Hey Dave – You had an article a while back about using quotes from clients as promotion on websites. I’ve been doing sets for some local businesses and clubs and the people who hire me say they like what I do. Can I just take what they say and post it on my website, or do I need it in writing? How do I get these quotes? I want to move into doing better paying corporate shows. Thanks – H.P.
Hey H.P. – You have a good memory. I ran an FAQ and Answer last September about using blurbs and letters of recommendation. Since I only keep these ramblings posted for six months before hitting delete, it’s no longer online. BUT because I’m a good guy (play along if you don’t actually know me) I’ll give you a brief synopsis…
The earlier article talked about what you’d want a client to say about you and your performance in a good letter (or email) of recommendation. I pointed out that at best it would be an advertisement for what you contributed to the event – and an enticement for potential clients to hire you for future gigs. Then you would pull out a line or two (a “blurb”) to post on your website, like a short positive review you’d see on a book cover.
And now that we’ve had a quick review, we’ll continue from here…
As a lot of comedian and speakers know, a letter of recommendation is never a slam dunk. In other words, a client may promise to send you one, but that doesn’t make it a guarantee. It doesn’t (always) mean they didn’t like you or your performance, it’s just sometimes they find work, life and other important stuff takes up their time.
They might just forget.
What I suspect is that writing a letter of recommendation – at least for some people – is like doing homework. They may look at writing as “work” or they really don’t know how to put their thoughts into words. They’re not writers like most comedians and speakers and will put it off the extra work until… like… forever.
We’ll deal with those procrastinators in a moment. But first…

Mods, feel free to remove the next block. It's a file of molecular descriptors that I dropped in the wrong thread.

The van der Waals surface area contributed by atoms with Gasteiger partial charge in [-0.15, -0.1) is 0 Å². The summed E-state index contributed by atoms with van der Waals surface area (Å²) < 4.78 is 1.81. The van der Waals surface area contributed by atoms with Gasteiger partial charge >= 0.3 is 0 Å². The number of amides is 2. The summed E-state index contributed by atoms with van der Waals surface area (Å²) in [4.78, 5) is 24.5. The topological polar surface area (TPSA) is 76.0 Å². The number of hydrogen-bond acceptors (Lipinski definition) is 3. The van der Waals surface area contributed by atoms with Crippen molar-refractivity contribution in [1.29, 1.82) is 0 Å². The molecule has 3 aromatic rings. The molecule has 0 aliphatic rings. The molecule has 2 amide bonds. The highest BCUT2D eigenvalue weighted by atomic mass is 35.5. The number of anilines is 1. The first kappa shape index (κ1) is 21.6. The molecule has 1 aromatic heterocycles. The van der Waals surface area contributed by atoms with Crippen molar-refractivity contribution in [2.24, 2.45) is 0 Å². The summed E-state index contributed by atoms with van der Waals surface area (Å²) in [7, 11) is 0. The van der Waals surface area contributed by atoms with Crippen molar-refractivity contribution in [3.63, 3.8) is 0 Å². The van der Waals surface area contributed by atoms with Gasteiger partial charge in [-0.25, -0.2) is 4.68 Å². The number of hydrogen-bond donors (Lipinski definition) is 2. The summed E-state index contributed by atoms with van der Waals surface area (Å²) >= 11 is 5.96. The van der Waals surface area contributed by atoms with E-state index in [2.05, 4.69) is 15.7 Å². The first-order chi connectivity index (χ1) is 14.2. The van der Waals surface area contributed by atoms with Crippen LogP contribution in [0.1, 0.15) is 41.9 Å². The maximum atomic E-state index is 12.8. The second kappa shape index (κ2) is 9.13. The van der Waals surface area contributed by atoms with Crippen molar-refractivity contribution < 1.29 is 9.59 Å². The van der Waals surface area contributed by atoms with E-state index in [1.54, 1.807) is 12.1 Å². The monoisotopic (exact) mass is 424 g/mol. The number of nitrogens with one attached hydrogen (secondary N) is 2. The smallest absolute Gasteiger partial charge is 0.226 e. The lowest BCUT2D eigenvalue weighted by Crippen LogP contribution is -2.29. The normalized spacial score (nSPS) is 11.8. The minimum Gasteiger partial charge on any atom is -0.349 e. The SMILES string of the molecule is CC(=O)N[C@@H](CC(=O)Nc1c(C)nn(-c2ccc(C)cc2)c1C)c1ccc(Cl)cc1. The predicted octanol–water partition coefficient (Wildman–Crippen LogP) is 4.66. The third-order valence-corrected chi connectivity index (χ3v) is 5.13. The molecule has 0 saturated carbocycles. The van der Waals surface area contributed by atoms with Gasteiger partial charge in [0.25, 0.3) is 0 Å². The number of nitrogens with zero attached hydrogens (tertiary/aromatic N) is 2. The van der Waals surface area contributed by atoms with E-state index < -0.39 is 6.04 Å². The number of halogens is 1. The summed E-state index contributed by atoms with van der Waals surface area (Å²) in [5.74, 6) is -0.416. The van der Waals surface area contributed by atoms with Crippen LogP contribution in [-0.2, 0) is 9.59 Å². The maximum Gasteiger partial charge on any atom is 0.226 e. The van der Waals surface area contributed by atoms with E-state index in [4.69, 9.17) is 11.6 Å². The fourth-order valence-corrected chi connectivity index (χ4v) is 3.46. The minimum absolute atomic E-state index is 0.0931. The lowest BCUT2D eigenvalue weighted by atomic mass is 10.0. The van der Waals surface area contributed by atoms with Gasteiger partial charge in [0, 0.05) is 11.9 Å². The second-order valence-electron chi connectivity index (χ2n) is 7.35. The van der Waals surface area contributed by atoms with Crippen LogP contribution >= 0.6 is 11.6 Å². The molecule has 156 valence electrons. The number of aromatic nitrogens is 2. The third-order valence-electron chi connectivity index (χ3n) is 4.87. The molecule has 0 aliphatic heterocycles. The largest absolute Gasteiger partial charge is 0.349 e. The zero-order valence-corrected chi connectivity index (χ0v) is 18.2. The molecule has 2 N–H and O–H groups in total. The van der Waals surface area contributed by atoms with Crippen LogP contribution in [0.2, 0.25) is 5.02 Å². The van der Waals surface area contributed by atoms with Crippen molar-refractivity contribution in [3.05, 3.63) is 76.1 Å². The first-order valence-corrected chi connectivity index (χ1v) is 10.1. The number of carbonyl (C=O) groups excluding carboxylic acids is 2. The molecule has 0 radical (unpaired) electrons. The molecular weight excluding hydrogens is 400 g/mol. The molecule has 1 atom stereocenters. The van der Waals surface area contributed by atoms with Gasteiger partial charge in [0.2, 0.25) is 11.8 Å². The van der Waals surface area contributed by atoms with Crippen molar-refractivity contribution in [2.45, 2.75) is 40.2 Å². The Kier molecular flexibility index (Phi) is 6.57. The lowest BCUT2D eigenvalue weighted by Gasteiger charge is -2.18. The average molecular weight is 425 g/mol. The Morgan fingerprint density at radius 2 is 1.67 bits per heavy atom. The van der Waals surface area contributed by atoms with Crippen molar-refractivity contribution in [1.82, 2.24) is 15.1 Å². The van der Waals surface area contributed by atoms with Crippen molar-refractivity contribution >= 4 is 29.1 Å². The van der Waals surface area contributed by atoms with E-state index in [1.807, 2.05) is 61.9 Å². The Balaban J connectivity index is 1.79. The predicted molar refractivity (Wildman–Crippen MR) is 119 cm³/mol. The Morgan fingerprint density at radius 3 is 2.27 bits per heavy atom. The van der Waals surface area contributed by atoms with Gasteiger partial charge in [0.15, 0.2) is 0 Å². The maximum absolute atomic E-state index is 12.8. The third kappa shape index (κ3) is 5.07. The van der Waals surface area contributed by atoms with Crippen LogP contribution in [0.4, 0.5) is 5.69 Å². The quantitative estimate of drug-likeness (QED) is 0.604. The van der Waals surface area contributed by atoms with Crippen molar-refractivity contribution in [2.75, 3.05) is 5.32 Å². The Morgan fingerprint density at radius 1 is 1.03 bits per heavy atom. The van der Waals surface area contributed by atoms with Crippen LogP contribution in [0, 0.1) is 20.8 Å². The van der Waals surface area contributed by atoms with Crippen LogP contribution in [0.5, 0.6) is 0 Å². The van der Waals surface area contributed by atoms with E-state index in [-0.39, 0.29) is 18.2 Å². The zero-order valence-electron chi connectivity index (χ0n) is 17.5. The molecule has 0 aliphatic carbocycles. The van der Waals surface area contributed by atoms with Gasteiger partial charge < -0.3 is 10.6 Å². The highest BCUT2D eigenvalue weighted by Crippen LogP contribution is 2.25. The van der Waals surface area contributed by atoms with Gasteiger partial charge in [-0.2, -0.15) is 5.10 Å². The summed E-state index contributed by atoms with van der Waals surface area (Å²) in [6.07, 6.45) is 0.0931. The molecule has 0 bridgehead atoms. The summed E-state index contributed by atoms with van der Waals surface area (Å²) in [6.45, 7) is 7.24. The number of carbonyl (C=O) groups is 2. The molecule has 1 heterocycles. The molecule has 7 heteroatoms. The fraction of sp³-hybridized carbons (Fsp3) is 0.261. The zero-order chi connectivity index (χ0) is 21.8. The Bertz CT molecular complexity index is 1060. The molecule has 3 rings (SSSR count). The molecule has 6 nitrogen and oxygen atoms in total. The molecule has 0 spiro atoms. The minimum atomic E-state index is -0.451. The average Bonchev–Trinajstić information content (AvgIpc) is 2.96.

To help jolt the memory of clients who might not realize the importance of a letter of recommendation to your career, here’s a tip I learned a long time ago from successful speakers and comedians.
And believe me – it works a LOT more than it doesn’t…
Always take a self-addressed, stamped envelope to all your gigs. When you’re talking with the client after your performance and they’re telling you how great you were, the audience loved it, yadda-yadda-yadda, come right out and ask for the letter. They’re already giving you a positive review, so just make it part of the conversation. And when they say yes – and they will if they’re heaping praise on you – hand them the envelope. Tell them you’re making it easy for them.
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Seriously. I’m not joking.
Before I started doing this, it was always hit or miss on getting a letter or an email. But once they have the SASE it apparently makes it easier for them to remember. I also suspect they would feel a bit guilty having that envelope and not following through on their promise. So, for that reason alone, let’s call it the guilt factor.
It works more than it doesn’t. And the best part is that there are two options for this. The client can actually send a printed letter on company (or school) letterhead that you can scan and post on your website. But even if that turns into too much “work,” it will probably encourage them to send an email of praise.
Either way – it works in your favor.